There’s nothing wrong, of course, with interesting wildlife footage, and some of the footage in Missing Link is interesting.

The undaunted actor playing the ape-man is Peter Elliott, who does exact physical work. (He’s encased in hair and mask designed by Oscar-winning makeup man Rick Baker.) Elliott’s good at this, but he’s getting into something of a rut, career-wise. He has appeared in Greystoke: The Legend of Tarzan, Harry and the Hendersons, King Kong Lives, and Gorillas in the Mist. You guessed it, all ape roles. Nice to have a specialty, but if I were Elliott, I’d have a long talk with my agent.

First published in the Herald, November 1988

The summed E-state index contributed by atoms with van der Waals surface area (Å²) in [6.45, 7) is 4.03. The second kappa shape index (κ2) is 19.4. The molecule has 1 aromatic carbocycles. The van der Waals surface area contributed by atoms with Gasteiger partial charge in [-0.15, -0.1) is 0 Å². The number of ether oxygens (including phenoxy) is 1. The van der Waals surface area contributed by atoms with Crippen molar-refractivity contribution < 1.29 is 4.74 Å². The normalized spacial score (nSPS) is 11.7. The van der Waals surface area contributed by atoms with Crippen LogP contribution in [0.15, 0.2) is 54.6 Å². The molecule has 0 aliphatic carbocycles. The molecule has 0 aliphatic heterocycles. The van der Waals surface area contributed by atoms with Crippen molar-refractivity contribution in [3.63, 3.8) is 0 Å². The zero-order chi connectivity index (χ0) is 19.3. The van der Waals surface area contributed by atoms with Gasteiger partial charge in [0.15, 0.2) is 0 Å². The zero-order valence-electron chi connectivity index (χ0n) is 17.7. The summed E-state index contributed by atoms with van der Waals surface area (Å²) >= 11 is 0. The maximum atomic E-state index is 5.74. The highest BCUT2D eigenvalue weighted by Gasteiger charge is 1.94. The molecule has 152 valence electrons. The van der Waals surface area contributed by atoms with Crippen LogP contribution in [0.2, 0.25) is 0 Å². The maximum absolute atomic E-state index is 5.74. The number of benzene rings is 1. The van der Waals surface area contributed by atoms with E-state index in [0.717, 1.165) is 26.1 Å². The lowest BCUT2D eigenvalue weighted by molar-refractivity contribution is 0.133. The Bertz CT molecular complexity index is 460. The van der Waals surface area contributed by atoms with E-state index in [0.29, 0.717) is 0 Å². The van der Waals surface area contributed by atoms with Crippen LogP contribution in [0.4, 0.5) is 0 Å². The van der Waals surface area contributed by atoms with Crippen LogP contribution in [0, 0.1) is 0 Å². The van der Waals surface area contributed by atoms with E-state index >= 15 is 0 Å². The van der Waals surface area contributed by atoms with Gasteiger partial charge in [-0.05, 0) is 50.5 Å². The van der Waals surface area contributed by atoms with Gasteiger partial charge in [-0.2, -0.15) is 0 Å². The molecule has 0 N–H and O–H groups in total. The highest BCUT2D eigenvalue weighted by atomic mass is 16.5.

By gum, Peter Elliott is still at it, playing simians (and acting as “performance coordinator” on Where the Wild Things Are), and needing no career advice from me. Good for him. Rick Baker’s still at it, too, evidenced by his recent Oscar win for The Wolfman. As for the rest of this, I swear “a python swallowing a duck” is the middle of a Buddy Hackett routine, but for the life of me I can’t think of the punchline.

Monkey Shines

March 15, 2011

Of the Hollywood directors who specialize in the much-derided horror genre, whose ranks include Tobe Hooper and Wes Craven, George Romero is the elder statesman. Romero traces his legacy back to the low-budget classic Night of the Living Dead, the 1968 movie that definitively validated Romero’s license to chill.

Romero mixes his own modestly budgeted movies, mainly filmed around his home turf of Pittsburgh, with the occasional studio product like Creepshow. His newest, Monkey Shines, is in the latter category; it’s handsomely-produced and well-acted, two qualities that are not always present in Romero’s smaller movies.